Burney Bhaijaan to visit India on Sept 2 to locate Indian woman's family | punjab | Hindustan Times
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Burney Bhaijaan to visit India on Sept 2 to locate Indian woman's family

punjab Updated: Aug 04, 2015 23:00 IST
Harkirat Singh
Harkirat Singh
Hindustan Times
Bajrangi Bhaijaan

Leading rights activist and Pakistan’s former human rights minister Ansar Burney with Geeta, the Indian woman stranded in Pakistan 15 years ago. (HT Photo)

Inspired by the Bollywood film 'Bajrangi Bhaijaan', Pakistan's noted human rights activist Ansar Burney has decided to visit India to locate the family of the missing Indian girl, Geeta, who is being looked after by a social welfare group in Karachi.

Deaf and mute, Geeta strayed into Pakistani territory about 13 years back and has since been stuck there. She is being looked after by the Karachi centre of Edhi Foundation, which has been trying to locate her family.

Announcing Burney's trip, Amritsar-based Akhil Bharatiya Human Rights Organisation general secretary Hawa Singh Tanwar said he would reach here on September 2. On September 4, Burney, also a former minister in the federal government of Pakistan, will go to Dharamsala in Himachal Pradesh to meet the Dalai Lama.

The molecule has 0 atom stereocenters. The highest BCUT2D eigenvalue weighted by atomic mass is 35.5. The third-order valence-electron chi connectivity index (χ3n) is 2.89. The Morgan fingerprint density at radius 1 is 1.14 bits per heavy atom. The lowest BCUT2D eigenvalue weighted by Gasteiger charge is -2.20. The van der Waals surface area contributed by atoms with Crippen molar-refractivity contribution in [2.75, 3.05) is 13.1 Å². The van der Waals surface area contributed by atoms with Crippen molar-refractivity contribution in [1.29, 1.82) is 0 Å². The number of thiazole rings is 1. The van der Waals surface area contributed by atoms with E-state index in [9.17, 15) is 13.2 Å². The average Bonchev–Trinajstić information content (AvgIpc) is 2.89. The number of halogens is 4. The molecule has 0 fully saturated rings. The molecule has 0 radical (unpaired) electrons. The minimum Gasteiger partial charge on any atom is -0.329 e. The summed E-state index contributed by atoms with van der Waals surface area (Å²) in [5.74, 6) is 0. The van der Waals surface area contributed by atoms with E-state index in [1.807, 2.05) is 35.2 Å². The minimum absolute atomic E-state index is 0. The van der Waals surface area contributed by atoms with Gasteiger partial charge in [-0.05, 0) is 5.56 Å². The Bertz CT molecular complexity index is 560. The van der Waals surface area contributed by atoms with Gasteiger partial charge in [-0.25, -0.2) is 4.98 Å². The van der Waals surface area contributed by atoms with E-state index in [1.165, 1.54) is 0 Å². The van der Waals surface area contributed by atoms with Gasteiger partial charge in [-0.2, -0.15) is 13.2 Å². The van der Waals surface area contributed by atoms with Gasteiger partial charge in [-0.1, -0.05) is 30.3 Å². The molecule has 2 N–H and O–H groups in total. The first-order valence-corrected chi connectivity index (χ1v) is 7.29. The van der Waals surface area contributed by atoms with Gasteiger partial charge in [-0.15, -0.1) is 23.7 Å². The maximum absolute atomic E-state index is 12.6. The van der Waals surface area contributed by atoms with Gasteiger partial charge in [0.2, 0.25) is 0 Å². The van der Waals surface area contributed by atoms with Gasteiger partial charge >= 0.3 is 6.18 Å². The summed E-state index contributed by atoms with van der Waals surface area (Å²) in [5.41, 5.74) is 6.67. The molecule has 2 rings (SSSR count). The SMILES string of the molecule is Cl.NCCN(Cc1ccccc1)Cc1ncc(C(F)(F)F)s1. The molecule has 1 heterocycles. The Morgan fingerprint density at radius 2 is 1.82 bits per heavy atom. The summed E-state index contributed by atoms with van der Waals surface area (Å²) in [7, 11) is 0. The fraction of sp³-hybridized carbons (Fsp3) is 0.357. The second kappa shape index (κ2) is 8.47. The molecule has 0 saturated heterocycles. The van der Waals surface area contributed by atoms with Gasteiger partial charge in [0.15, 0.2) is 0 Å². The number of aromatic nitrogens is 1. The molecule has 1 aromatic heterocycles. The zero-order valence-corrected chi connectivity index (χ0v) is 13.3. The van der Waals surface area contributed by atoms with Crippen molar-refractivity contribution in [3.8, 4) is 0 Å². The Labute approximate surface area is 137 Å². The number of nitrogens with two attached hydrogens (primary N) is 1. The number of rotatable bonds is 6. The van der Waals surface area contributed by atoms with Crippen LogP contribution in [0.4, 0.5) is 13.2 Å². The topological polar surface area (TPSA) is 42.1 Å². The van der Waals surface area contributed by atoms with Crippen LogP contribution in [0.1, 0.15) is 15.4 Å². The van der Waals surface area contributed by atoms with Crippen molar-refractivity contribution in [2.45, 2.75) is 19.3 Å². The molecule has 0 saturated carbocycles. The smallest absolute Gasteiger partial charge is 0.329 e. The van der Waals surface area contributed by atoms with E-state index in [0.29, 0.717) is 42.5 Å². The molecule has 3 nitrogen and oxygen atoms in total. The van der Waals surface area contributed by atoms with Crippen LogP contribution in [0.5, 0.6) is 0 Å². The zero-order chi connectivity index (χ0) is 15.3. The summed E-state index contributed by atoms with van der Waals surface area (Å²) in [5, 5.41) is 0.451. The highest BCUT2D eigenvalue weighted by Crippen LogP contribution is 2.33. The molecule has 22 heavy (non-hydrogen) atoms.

"Burney called me up and sought help to find Geeta's family," Tanwar said while showing a copy of the letter that he received from Burney on Monday to select mediapersons here on Tuesday.

In the letter, Burney said that other than the Edhi Foundation, the Ansar Burney Trust International is also looking for Geeta's family.

Tanwar is a friend of Burney's and whenever he comes to India through the Attari-Wagah border, he makes it a point to meet Tanwar.

Tanwar has started collecting information about the girl. "If only we know the area from where she crossed over into Pakistan, we may be able to locate her hometown," he said.

Pointing out that soon after straying into Pakistani territory she was apprehended by the Pakistan Rangers and taken to the Edhi Foundation centre in Lahore, Tanwar said there was every likelihood that she might have crossed over through the border areas of Punjab that touched Pakistan. If she had crossed over from any other state, she might not have been taken to Lahore, he added.

Geeta, now 23, was shifted from Lahore to the Edhi centre in Karachi. Being deaf and mute she cannot communicate easily, but through signals she has indicated that she is from India.

Following the success of 'Bajrangi Bhaijaan', a number of Pakistani human rights activists and social workers have taken up the case of Geeta and seem determined to unite her with her family.

Read: Bajrangi Bhaijaans from Pak want to reunite Indian woman with family